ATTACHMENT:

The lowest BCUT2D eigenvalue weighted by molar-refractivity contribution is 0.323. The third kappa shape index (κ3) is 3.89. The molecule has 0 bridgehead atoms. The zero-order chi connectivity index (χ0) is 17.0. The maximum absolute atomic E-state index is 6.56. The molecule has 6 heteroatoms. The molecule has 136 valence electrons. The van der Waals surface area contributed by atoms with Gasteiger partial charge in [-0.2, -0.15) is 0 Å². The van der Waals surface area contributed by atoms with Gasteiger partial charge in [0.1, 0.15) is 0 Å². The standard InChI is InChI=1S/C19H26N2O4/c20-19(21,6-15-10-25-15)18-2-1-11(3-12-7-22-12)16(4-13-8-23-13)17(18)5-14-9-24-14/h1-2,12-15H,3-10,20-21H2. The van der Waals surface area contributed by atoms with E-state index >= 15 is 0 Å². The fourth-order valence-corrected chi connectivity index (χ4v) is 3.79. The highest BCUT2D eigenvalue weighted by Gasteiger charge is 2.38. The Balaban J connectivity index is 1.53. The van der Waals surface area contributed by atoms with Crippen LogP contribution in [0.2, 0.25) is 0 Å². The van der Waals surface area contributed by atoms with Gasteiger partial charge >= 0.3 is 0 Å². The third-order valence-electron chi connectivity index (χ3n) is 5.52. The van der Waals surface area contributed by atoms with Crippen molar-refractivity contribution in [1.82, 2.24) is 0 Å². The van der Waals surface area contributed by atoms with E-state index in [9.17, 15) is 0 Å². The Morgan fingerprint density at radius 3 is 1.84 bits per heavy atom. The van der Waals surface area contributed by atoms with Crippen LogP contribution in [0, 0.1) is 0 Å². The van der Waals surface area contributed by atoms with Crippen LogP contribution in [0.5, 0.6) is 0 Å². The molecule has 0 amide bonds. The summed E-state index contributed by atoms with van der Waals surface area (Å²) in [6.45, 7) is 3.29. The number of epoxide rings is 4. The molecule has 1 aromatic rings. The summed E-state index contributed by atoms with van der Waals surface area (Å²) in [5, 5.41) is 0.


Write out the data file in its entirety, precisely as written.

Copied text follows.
The lowest BCUT2D eigenvalue weighted by molar-refractivity contribution is 0.323. The third kappa shape index (κ3) is 3.89. The molecule has 0 bridgehead atoms. The zero-order chi connectivity index (χ0) is 17.0. The maximum absolute atomic E-state index is 6.56. The molecule has 6 heteroatoms. The molecule has 136 valence electrons. The van der Waals surface area contributed by atoms with Gasteiger partial charge in [-0.2, -0.15) is 0 Å². The van der Waals surface area contributed by atoms with Gasteiger partial charge in [0.1, 0.15) is 0 Å². The standard InChI is InChI=1S/C19H26N2O4/c20-19(21,6-15-10-25-15)18-2-1-11(3-12-7-22-12)16(4-13-8-23-13)17(18)5-14-9-24-14/h1-2,12-15H,3-10,20-21H2. The van der Waals surface area contributed by atoms with E-state index >= 15 is 0 Å². The fourth-order valence-corrected chi connectivity index (χ4v) is 3.79. The highest BCUT2D eigenvalue weighted by Gasteiger charge is 2.38. The Balaban J connectivity index is 1.53. The van der Waals surface area contributed by atoms with Crippen LogP contribution in [0.2, 0.25) is 0 Å². The van der Waals surface area contributed by atoms with Gasteiger partial charge >= 0.3 is 0 Å². The third-order valence-electron chi connectivity index (χ3n) is 5.52. The van der Waals surface area contributed by atoms with Crippen molar-refractivity contribution in [1.82, 2.24) is 0 Å². The van der Waals surface area contributed by atoms with E-state index in [9.17, 15) is 0 Å². The Morgan fingerprint density at radius 3 is 1.84 bits per heavy atom. The van der Waals surface area contributed by atoms with Crippen LogP contribution in [0, 0.1) is 0 Å². The van der Waals surface area contributed by atoms with Crippen LogP contribution in [0.5, 0.6) is 0 Å². The molecule has 0 amide bonds. The summed E-state index contributed by atoms with van der Waals surface area (Å²) in [6.45, 7) is 3.29. The number of epoxide rings is 4. The molecule has 1 aromatic rings. The summed E-state index contributed by atoms with van der Waals surface area (Å²) in [5, 5.41) is 0.